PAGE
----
By Michael Grey
The news broke late on Wednesday that Marshawn Lynch – who didn’t attend the Seahawks’ White House visit or organized team activities to this point – might be setting the stage for a holdout next week during mandatory minicamp due to unhappiness with his contract.
As valuable as Marshawn Lynch has been to the Seahawks, giving into his reported desire for a new deal would set a bad precedent for the rest of the team. (AP)
As with anything involving Lynch, there are far more questions than answers, but is it really possible that even the mercurial Lynch has gone from being “all about that action, boss” to being all about the transaction between February and June? Further, if the reports prove to be true, should the Seahawks capitulate to Lynch’s demands and pay him more than his current salary, which makes him one of the five highest-paid running backs in the league?
Lynch has been incredibly valuable to this team, but it just doesn’t fit the mold of what we know about coach Pete Carroll and general manager John Schneider to think that they make a move like that. When does “Always Compete” become “Sometimes Compete Unless You’re Unhappy With Your Deal”? No one, not even Lynch, is bigger than the team.
On Wednesday’s edition of “Wyman, Mike and Moore” we talked to plenty of Seahawks fans that can note chapter and verse what Lynch has done to this point in his career, but you don’t pay someone more money for what they’ve done, you pay them more money for what they’re going to do. And that’s where this gets interesting. Lynch has been a warhorse – no one could deny that – but the numbers for running backs after age 27 are not encouraging.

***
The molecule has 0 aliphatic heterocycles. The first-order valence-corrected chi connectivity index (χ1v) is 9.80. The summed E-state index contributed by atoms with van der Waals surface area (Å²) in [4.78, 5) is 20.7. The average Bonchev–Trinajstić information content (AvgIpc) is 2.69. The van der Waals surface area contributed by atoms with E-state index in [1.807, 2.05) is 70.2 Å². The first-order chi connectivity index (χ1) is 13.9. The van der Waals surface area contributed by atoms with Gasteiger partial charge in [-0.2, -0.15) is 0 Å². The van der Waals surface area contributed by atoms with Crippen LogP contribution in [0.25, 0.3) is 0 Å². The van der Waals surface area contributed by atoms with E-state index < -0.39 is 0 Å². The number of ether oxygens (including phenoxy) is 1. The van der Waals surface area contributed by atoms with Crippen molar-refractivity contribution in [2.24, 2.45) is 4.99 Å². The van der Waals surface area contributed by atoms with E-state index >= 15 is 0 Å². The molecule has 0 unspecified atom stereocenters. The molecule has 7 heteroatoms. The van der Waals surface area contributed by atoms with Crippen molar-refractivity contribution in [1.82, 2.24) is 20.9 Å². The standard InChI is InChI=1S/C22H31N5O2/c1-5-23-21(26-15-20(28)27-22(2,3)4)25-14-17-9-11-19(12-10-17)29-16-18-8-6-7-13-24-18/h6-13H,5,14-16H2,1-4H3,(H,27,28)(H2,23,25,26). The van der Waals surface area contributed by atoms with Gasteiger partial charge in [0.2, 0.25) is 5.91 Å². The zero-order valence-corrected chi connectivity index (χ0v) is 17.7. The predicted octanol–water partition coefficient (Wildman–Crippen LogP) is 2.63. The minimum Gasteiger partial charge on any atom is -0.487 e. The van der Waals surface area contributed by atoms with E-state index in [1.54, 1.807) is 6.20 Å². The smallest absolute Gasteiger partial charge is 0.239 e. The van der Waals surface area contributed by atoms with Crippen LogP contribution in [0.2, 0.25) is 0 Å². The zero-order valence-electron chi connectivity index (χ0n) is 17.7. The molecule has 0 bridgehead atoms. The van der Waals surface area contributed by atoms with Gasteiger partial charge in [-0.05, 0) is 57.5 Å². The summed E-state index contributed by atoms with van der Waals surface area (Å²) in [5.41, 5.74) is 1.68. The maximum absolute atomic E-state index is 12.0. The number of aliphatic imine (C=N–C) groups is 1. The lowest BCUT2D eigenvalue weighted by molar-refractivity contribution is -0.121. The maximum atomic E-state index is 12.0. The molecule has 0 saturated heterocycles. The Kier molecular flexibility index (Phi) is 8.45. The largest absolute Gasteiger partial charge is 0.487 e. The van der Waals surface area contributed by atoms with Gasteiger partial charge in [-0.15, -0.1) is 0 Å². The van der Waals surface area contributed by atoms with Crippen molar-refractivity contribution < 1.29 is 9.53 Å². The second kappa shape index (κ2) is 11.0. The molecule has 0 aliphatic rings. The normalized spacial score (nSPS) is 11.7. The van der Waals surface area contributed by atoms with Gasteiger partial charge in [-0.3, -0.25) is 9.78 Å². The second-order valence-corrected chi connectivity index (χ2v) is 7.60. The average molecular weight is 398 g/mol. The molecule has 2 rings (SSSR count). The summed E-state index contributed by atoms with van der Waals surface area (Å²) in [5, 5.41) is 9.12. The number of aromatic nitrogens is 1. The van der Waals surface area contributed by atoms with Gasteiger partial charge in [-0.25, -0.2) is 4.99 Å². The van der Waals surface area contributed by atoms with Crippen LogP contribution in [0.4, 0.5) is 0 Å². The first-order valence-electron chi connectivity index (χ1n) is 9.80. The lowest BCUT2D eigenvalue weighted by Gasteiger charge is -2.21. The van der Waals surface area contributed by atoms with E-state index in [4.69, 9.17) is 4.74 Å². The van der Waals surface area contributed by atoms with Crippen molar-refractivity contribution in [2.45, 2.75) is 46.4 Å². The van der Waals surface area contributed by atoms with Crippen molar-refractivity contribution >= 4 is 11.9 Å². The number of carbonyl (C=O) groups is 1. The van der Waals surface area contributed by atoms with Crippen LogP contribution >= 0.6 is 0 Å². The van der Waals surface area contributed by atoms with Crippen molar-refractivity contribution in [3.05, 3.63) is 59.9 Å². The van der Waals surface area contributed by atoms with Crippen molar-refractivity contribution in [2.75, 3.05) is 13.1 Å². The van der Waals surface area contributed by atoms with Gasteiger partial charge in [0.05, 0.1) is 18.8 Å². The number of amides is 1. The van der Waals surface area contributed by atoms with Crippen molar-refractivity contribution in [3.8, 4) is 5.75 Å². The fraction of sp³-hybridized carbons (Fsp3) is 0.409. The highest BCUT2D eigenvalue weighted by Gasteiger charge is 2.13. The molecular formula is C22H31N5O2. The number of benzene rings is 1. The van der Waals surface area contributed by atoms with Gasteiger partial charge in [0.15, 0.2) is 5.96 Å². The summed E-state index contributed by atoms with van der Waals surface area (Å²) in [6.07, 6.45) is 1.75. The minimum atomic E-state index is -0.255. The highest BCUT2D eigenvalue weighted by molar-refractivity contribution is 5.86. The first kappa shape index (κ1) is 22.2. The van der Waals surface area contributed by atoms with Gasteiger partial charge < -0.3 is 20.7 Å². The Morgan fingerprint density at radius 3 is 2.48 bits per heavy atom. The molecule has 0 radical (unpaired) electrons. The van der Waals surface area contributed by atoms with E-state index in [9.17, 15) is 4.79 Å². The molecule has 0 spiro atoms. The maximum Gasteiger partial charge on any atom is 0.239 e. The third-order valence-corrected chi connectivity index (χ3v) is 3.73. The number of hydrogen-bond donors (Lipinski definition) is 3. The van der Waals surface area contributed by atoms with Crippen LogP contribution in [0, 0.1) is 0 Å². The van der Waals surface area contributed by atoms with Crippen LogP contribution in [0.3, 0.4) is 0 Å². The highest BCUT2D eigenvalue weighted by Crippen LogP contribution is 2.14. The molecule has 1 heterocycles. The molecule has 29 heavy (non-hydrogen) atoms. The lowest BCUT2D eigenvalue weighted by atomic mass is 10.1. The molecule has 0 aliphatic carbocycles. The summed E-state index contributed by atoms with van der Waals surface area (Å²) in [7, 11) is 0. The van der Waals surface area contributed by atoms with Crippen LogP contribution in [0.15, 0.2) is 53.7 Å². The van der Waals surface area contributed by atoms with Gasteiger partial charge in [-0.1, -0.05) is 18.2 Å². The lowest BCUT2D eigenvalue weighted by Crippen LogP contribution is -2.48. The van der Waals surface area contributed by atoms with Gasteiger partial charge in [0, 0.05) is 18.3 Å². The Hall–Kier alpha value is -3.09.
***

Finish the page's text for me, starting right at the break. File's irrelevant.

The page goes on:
From ESPN.com’s Kevin Seifert: “Overall, we see their careers peak at age 27. Afterward, their rushing totals drop by 15 percent in one year, 25 percent in two and almost 40 by the time they are 30. Most decision-makers – whether their background was in scouting, accounting or anything in between – saw that trend as a bad investment. As with any business, they reserve premium contracts for projected growth in production, not a decline.”
It’s not a coincidence that Robert Turbin was drafted by Seattle in 2012 and that Christine Michael and Spencer Ware were both taken in 2013. The Seahawks know that holdout or no holdout, Lynch’s days are numbered and that they cannot afford to sacrifice the identity of this team’s running attack for his absence. They need a running back (or two) to step up and produce – now, not later – and that would be true if Lynch were at the team’s headquarters as we speak.
Can any of the running backs on Seattle’s roster produce like Lynch? Truth is that we just don’t know, but signing a back, any back, to a deal bigger than Lynch’s when they’re on the wrong side of 28 and still have two years left on a deal doesn’t make sense. It also betrays what we know Carroll to be about as a head coach. Time and time again, the “next man up” philosophy has given one time backups or never-weres a chance to emerge as stars. Time and time again, it’s worked.
Add to all of that the league-wide erosion of the value of running backs and a new deal becomes even more unwise. Look no further than the fact that no team has drafted a running back in the first round the last two years to get an accurate valuation of the position from the league’s decision makers. During Lynch’s career, the value of the position has done nothing but depreciate.
Marshawn Lynch holds a special place in the hearts of the 12th Man, and for good reason, but if the mantras that led this team to a championship remain in place in 2014 I don’t know how you elevate one player – even Beast Mode – to a point higher than the team.